Bedbugs are tiny wingless insects that feed exclusively on the blood of humans and other warm-blooded animals. The parasitic insects are so called because of their preference to live in bed mattresses, sofas and other soft furnishings in homes, shelters, hotels, offices, and a variety of public spaces. In recent times, the infestation of bedbugs in America has seen the resurgence after having virtually been eradicated and is now a major cause of concern.
Bedbugs are in the habit of feeding on the blood of humans when they are resting; either at sleep or protracted period of inactivity. The bed bugs actively look out for exposed skin, feed for around five minutes during which the bite is generally not noticed and hide once again in soft furnishings and other dark nooks and crannies. Since the effects of bites can take up to a week or even more to become visible, most people cannot figure out what bit them and attribute the bites to a variety of common insects like mosquitoes and fleas.
Signs of Bedbug Presence
The most significant sign of the presence of bedbugs is people waking up from sleep to find that they have been bitten. When that happens it is best to examine the space for bedbugs and their activity. Bedbugs are in the habit of hiding in dark corners of the bed and the box springs as also the creases in the linen, seams of the mattress, where they or their eggs can be found. Bedbugs are also commonly found in the corners of drawers, dressers, tables or desks in the bedroom or behind loose wallpaper sheets. You may also see their excrement in the form of reddish or brown spots and a coriander-like smell in case of a heavy infestation
It is very easy for homes to become contaminated with bedbugs because they travel along with human beings and their belongings. So they can come in with you from places that you have visited or even along with furniture – the older they are the more the chance of their being bug-ridden. Even new or vacant houses may have bedbugs as they travel well from one place to another and can survive without food for many months. Hotels, schools, and theaters are other prime locations for getting bedbug bites due to the number of people visiting them. A periodic schedule of pest management for schools, theaters, and offices is highly recommended.
What Happens After Being Bitten?
If you wake up to find that you have one or more red circles on your skin that may or may not itch a lot, then you may have been bitten by a bedbug. There is usually no perception of pain at the time of the bite because the bedbugs’ saliva contains an anesthetic, which however can cause an allergic reaction later resulting in red bumps on the skin surface. Many people do not display any signs of being bitten; in others, the symptoms become apparent after a week or more of the bite, while some people get severe allergic reactions the very next day. The variety of the reactions to bedbug bites makes it very difficult to ascertain whether the bite was by a bedbug or not unless corroborated by the sight of the insect itself or its droppings.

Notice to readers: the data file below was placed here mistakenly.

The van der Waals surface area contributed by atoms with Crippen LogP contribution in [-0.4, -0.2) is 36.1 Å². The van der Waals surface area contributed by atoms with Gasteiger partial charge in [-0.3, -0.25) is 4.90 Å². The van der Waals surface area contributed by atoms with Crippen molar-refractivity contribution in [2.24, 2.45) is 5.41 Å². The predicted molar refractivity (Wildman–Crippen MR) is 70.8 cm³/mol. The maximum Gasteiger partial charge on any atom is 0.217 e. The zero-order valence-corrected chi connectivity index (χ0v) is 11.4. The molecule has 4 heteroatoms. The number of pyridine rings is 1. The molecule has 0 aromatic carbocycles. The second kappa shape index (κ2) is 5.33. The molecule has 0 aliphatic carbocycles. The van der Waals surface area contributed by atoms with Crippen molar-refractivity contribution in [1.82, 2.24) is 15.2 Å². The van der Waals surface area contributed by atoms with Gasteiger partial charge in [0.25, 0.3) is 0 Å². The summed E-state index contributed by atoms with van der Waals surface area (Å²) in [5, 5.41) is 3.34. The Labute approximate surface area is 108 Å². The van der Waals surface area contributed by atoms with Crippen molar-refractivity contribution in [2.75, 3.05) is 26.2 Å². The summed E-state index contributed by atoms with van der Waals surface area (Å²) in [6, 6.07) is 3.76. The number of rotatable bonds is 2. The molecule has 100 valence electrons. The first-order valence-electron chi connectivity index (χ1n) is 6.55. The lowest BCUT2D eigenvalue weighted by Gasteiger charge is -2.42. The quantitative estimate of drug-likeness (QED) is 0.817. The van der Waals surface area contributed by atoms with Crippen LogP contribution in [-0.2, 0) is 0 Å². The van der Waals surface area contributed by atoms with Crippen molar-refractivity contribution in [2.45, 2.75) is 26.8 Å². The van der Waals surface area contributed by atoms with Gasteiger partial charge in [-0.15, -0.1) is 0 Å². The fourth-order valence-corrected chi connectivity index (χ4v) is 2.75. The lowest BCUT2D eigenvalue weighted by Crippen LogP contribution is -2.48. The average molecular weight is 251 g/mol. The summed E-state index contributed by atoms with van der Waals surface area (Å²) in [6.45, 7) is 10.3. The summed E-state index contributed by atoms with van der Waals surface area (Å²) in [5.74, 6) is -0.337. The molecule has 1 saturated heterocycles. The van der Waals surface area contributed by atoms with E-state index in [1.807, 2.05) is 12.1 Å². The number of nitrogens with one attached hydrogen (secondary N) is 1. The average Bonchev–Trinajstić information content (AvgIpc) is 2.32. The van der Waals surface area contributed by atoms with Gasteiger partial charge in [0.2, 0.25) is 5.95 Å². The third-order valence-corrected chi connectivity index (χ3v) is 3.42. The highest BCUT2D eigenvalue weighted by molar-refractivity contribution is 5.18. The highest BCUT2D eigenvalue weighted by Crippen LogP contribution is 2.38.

Health Issues of Bedbug Bites
While the severity of bedbug bite reaction varies widely; at the extreme, people may have very severe rashes and itching that may end up being the cause of secondary infections in the broken skin. While people who are bitten may find the bites to be extremely irritating, it is very fortunate that bedbugs do not infect human beings with any disease even though they carry no less than 40 pathogens. The rashes get resolved in about seven to fourteen days; the itching can be controlled by the application of topical creams containing cortisone. Secondary infections can be cured with oral antibiotics. Apart from the allergic reaction, the only other damage to human beings is usually mental and physical stress arising out of lack of sleep.
Author bio: Jake Mulligan is the owner of a pest control company that undertakes integrated pest management for schools in addition to homes and offices. Jake employs the very latest in pest control techniques for enduring effect.